– but Randy’s a little nicer. I won’t say any more, but I thought – Clay Lashley said
to me – “Where’s Frank Buckles?” So I put in Frank Buckles – and his wonderful daughter Susannah. What would we have done without that mutual mystical bond that held the General with his ragged volunteers? Many a He’rts will break in twa Should he nair’ come back again.
Will ye no’ come back again? Will ye no’ come back again?
Better lo’ed ye canna be Will ye no’ come back again? Re-doing the nation to Last had its seed in a chat in an inn in September, 1784 in today’s
Berkeley Springs, WV but then Warm Springs, Va. – but it was in disguise. The war finally over, and with peace gently
reclaiming daily life, George Washington’s providential shmoozing in September, 1784
with an innkeeper in Berkeley Springs named James Rumsey, Washington went down to the river saw Rumsey’s
upstream paddle boat work. He was completely satisfied with the boat and “the ingenious
Mr. Rumsey” immediately seeing how this could make possible his dream. He thought:
There must be a way to unite my two worlds: the coastal ports, seamen and lenders with
the woodsmen and farmers on the frontier and all this by way of rivers and canals that
we WILL build. Rumsey as Washington’s choice to be the Potomac
Company’s supervisor and chief engineer, who was charged with blasting through rock on
the Potomac, endured a year of miniscule pay and monstrous un-do-ability – and quit. But the Potomac Company in a sense, succeeded
vastly by failing – showing unequivocally once and for all – that ONLY interstate
teamwork fed by federal funds could get big road and canal projects DONE. Now, Washington and Rumsey knew that the law
of the land – the Articles of Confederation – was a bigger obstacle than any boulder
in the Potomac to interstate river travel because it forbad a strong central government
that could plan, fund, and execute it more properly than a gaggle of dithering states. Ron Chernow, recipient of the Pulitzer Prize
for his biography of George Washington wrote: The plan to extend navigation of the Potomac influenced American history in ways that far
transcended the narrow matter of commercial navigation. It created a set of practical
problems that could be saved only by cooperation between Virginia and Maryland, setting a pattern
for a seminal interstate conference at Annapolis in September, 1786 and indeed, the Constitutional
Convention itself in 1787. Possessed by the need to reform Washington had kept driving home his idea of uniting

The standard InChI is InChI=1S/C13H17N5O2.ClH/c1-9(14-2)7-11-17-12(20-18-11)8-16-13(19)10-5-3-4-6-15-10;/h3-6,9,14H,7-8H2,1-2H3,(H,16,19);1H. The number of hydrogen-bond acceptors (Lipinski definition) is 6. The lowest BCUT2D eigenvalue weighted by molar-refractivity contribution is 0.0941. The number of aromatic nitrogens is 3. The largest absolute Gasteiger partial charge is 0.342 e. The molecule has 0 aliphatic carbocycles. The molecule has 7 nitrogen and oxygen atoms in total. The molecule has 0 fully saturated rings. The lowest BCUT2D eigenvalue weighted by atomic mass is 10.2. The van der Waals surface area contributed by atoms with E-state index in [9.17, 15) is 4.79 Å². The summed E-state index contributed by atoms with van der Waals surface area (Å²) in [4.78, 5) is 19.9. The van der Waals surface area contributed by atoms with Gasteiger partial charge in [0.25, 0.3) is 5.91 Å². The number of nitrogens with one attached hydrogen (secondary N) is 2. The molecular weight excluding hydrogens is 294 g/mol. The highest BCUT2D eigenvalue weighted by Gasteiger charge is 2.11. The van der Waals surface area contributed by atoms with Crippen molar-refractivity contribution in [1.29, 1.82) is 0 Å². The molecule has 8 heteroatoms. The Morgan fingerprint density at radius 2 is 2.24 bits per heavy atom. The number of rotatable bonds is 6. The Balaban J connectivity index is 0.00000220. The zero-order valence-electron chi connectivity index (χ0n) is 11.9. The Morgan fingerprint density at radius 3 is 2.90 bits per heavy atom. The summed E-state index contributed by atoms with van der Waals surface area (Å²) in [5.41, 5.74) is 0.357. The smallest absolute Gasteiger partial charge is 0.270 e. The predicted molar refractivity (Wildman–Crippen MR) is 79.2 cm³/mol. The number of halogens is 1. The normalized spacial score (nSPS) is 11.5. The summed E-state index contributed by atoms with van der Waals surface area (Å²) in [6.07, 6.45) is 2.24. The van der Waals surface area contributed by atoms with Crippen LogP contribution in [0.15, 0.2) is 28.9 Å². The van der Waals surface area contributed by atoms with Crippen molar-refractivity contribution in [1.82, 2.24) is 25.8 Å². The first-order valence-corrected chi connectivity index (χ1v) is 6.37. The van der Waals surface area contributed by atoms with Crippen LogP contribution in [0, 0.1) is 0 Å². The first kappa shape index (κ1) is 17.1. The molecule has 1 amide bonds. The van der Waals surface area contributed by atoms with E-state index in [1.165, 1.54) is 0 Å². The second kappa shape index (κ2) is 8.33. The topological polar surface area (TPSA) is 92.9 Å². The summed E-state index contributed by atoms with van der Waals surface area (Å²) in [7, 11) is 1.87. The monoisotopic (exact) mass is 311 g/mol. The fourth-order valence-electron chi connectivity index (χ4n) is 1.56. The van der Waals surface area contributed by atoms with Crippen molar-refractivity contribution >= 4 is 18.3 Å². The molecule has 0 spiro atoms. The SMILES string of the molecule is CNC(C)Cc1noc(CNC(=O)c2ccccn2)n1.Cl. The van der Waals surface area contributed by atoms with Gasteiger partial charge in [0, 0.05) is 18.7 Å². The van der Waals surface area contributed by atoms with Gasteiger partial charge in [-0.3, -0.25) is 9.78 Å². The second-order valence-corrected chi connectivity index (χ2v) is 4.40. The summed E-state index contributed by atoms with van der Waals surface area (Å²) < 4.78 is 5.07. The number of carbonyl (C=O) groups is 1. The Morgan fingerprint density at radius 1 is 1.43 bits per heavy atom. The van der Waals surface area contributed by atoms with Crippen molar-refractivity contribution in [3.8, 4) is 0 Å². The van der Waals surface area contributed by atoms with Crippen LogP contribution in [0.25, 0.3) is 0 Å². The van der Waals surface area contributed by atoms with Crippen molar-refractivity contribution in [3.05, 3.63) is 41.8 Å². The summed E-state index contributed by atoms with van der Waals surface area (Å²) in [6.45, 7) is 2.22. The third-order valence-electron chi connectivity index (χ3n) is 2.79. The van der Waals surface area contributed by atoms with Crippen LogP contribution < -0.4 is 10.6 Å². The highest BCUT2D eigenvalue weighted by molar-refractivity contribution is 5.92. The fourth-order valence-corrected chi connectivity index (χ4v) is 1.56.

frontier and shore with – first – one meeting of a few people at Mount Vernon in the spring
of 1785, carrying over to another meeting – same issues and more at a bigger stage and
more actors in Annapolis, MD in September, 1786 – morphing again into the mother of
all meetings – with all the actors on the largest stage of all – the Constitutional
Convention in Philadelphia in the summer of 1787 to rewrite the worthless nation’s Articles
of Confederation. At Mount Vernon in 1785 they took a baby step
and showed Virginia and Maryland could create a framework for profitably sharing their rights
to their common waterways: the Potomac and Chesapeake More talk at Annapolis on easier trade between
citizens of different states, but turnout was low. So, On May 24th 1787, the eve of the Constitutional
Convention at Independence Hall in Philadelphia – call it – make or break time – there starkly
stood Need for a central gov’t that could forcibly tax the people to retire a huge war
debt, a need to regulate ALL interstate commerce, a need to be ONE voice before all the world
for all times in regulating foreign trade, and a need to kill OFF the one rule that all
thirteen states needed by law to explicitly OK any new power to the already hobbled central
government – even any amendment to the Articles. The articles were not a road to the future.
They were a tomb. Philadelphia – May 25, 1787 Fifty-five delegates from all but one state poured into town. It began with some quick sleight of hand by Pennsylvania’s early arriving delegates
that transformed the whole affair to be not just a tinkering of the Articles, as planned
but an expedition to blow them up and start over with something new. That glorious day – when the Constitution’s
skirt was decorated with the blood-oath signatures of the “YES” men – but for three. Our county’s history has made some big contributions to our country’s
history. This is special to our nation’s fortunes. This is one. Listen in — The proposed United
States Constitution is passed by a vote in Philadelphia in September, 1787 – PENDING
the approval of at least nine states in their own ratifying conventions. If Virginia, which
included us here, and being a state with one fifth of all the potential nation’s population
– were to vote “NO” What might have happened? We would have been descended into an enfeebled
anarchy and be exploited by powerful countries with vast holdings immediately to our west. Eight states had ratified the Constitution by June 1st 1788. They hoped the Virginia Convention would be the 9th to make the Constitution law. IT DID NOT LOOK GOOD. It didn’t look
good because George Mason of Virginia – a delegate-to-be at the Virginia Convention
– humiliated Washington at the Convention the year before and left refusing to sign
the final product. Mason had stormed out of the Philadelphia meeting the previous summer,
refusing to sign the result because a 9-0 and one abstention vote blocked his last-minute